Wear your mask if you must, but don’t let it stifle you!

My nephew is a physician in Boston on the front lines of fighting the current pandemic.

The face mask that we wear in these days of the COVID-19 pandemic is still every bit as strange to me as it was two months ago when we began wearing it. 

Part of the reason is what a mask signified when I was growing up. The masked men in the old Westerns I watched were bandits–the bad guys riding into town to take what they could and run. They were the bank robbers, disguising their voices along with their faces, as they demanded all the money in the safe. Of course, there was also that other masked man, The Lone Ranger, who had other reasons for wanting to hide his identity. But most of those in disguise were up to no good, and we kids watching the old black-and-white movies knew it.

Years and years later, here we are wearing masks just like the bandidos in those old movies. This time, though, the mask is not to frighten people but to reassure them. We’re here not to steal your health (or our own) but to protect all of us. “Stay safe,” is the muffled advice that we offer one another from behind our mask.

Good advice during this outbreak, I suppose, but let’s not take it too far. Wear your mask for your safety and the protection of others, but don’t let it stifle you.

It hasn’t stifled the health workers on the front line, the people who are being applauded each day for the work they do to help those stricken with the disease. They don’t have the luxury of remaining behind locked doors, leaving only to stock up on the disinfectants, wipes and food needed to protect and sustain their families.

Masks hide smiles. But there are other ways we can provide “smiles,” so important in the lives of the lonely and discouraged at times like this. We can “smile” by bringing food, as people do to us priests often during this time of isolation. We can also make our voice “smile” when we call friends (and even not-such-good friends) to reassure them that they are not alone these days. I’ve been trying my best these days to “smile” just a bit more on those beating a path to our door for assistance.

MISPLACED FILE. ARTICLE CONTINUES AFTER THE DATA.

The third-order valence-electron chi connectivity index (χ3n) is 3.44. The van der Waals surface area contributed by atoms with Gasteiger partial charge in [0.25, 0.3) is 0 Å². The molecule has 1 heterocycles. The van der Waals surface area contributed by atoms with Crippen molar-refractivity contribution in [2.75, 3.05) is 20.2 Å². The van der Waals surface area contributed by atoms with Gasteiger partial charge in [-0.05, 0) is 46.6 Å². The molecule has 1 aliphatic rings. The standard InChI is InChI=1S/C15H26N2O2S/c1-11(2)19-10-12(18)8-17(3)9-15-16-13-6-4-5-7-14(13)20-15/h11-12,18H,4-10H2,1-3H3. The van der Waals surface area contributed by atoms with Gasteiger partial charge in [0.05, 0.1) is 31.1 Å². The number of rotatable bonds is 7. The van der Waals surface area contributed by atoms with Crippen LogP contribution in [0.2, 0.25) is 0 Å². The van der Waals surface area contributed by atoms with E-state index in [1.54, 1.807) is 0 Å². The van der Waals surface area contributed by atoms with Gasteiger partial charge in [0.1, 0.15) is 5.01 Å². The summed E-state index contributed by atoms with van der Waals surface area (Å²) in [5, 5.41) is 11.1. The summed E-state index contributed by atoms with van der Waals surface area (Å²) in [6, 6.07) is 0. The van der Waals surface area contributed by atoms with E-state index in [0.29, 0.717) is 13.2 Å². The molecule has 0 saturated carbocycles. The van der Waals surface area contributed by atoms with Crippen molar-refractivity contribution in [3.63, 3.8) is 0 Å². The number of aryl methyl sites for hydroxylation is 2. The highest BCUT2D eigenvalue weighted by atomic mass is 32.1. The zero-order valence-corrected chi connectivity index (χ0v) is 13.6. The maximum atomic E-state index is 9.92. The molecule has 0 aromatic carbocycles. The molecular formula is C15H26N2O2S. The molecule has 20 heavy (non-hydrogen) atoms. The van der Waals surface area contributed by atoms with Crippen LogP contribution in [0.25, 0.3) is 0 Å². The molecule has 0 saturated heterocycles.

Masks also conceal our identity, as they did for the bandidos in those old movies. Is this our intention in today’s COVID-ridden world? If not, then how do we go about revealing our true selves to any and all amid these strange restrictions? I’m not entirely sure, but I know this is a question we should all be thinking about. How can we do an about-face, even as we adhere to the rules in force, so that we might let the light of our spirit shine on family and those beyond?

“Stay safe” is not the last word. It’s not the most important word. Is it too much to hope that these weeks of masked faces will not simply be a time of withdrawal, but of outward movement in the most important areas of our lives?

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About the author

Francis X. Hezel, SJ
Francis X. Hezel, SJ

Francis X. Hezel, SJ, is a Jesuit priest who has lived and worked in Micronesia since 1963. At different times he has served as high school teacher, school administrator, pastor, and regional superior to the Jesuits of Micronesia. He spent thirty years directing the Micronesian Seminar, a non-profit, non-governmental organization based in Pohnpei, Micronesia. He has written and spoken widely about social change and its impact on island societies. He has also written several books on Micronesian history, including The First Taint of Civilization, Strangers in Their Own Land, and The New Shape of Old Island Cultures. His most recent book, Making Sense of Micronesia: The Logic of Pacific Island Culture, is available through University of Hawaii Press.